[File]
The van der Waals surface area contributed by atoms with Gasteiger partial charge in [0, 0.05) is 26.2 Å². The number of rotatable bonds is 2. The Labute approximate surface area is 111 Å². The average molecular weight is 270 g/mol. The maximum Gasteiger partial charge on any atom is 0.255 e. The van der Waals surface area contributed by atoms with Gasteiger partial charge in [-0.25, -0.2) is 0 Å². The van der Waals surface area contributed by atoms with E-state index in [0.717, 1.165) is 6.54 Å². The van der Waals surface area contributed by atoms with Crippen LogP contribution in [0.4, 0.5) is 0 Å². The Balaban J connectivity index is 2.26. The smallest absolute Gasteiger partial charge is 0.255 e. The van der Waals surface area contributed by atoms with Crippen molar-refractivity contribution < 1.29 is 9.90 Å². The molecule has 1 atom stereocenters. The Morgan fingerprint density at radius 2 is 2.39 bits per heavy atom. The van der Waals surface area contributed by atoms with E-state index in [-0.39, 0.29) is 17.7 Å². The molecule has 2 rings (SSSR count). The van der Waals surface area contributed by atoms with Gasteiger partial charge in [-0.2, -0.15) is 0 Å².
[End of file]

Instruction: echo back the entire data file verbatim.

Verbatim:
The van der Waals surface area contributed by atoms with Gasteiger partial charge in [0, 0.05) is 26.2 Å². The number of rotatable bonds is 2. The Labute approximate surface area is 111 Å². The average molecular weight is 270 g/mol. The maximum Gasteiger partial charge on any atom is 0.255 e. The van der Waals surface area contributed by atoms with Gasteiger partial charge in [-0.25, -0.2) is 0 Å². The van der Waals surface area contributed by atoms with E-state index in [0.717, 1.165) is 6.54 Å². The van der Waals surface area contributed by atoms with Crippen LogP contribution in [0.4, 0.5) is 0 Å². The Balaban J connectivity index is 2.26. The smallest absolute Gasteiger partial charge is 0.255 e. The van der Waals surface area contributed by atoms with Crippen molar-refractivity contribution < 1.29 is 9.90 Å². The molecule has 1 atom stereocenters. The Morgan fingerprint density at radius 2 is 2.39 bits per heavy atom. The van der Waals surface area contributed by atoms with E-state index in [-0.39, 0.29) is 17.7 Å². The molecule has 2 rings (SSSR count). The van der Waals surface area contributed by atoms with Gasteiger partial charge in [-0.2, -0.15) is 0 Å².